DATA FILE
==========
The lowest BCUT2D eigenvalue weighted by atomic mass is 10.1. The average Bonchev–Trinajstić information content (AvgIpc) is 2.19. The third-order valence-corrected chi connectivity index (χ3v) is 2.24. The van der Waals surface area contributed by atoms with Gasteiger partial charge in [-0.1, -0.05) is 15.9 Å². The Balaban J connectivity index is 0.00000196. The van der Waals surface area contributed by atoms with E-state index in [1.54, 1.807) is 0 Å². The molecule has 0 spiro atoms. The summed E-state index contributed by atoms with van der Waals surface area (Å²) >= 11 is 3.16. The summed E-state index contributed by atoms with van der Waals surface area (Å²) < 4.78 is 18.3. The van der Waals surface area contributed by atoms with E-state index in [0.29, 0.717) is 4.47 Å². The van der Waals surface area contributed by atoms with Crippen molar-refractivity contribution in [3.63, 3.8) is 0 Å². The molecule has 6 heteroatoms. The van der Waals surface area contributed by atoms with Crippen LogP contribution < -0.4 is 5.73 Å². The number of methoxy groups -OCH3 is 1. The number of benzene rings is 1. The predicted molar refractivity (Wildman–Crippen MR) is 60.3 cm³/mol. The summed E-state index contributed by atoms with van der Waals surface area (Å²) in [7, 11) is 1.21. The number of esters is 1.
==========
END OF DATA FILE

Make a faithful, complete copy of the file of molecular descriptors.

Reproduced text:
The lowest BCUT2D eigenvalue weighted by atomic mass is 10.1. The average Bonchev–Trinajstić information content (AvgIpc) is 2.19. The third-order valence-corrected chi connectivity index (χ3v) is 2.24. The van der Waals surface area contributed by atoms with Gasteiger partial charge in [-0.1, -0.05) is 15.9 Å². The Balaban J connectivity index is 0.00000196. The van der Waals surface area contributed by atoms with E-state index in [1.54, 1.807) is 0 Å². The molecule has 0 spiro atoms. The summed E-state index contributed by atoms with van der Waals surface area (Å²) >= 11 is 3.16. The summed E-state index contributed by atoms with van der Waals surface area (Å²) < 4.78 is 18.3. The van der Waals surface area contributed by atoms with E-state index in [0.29, 0.717) is 4.47 Å². The van der Waals surface area contributed by atoms with Crippen molar-refractivity contribution in [3.63, 3.8) is 0 Å². The molecule has 6 heteroatoms. The van der Waals surface area contributed by atoms with Crippen LogP contribution < -0.4 is 5.73 Å². The number of methoxy groups -OCH3 is 1. The number of benzene rings is 1. The predicted molar refractivity (Wildman–Crippen MR) is 60.3 cm³/mol. The summed E-state index contributed by atoms with van der Waals surface area (Å²) in [7, 11) is 1.21. The number of esters is 1.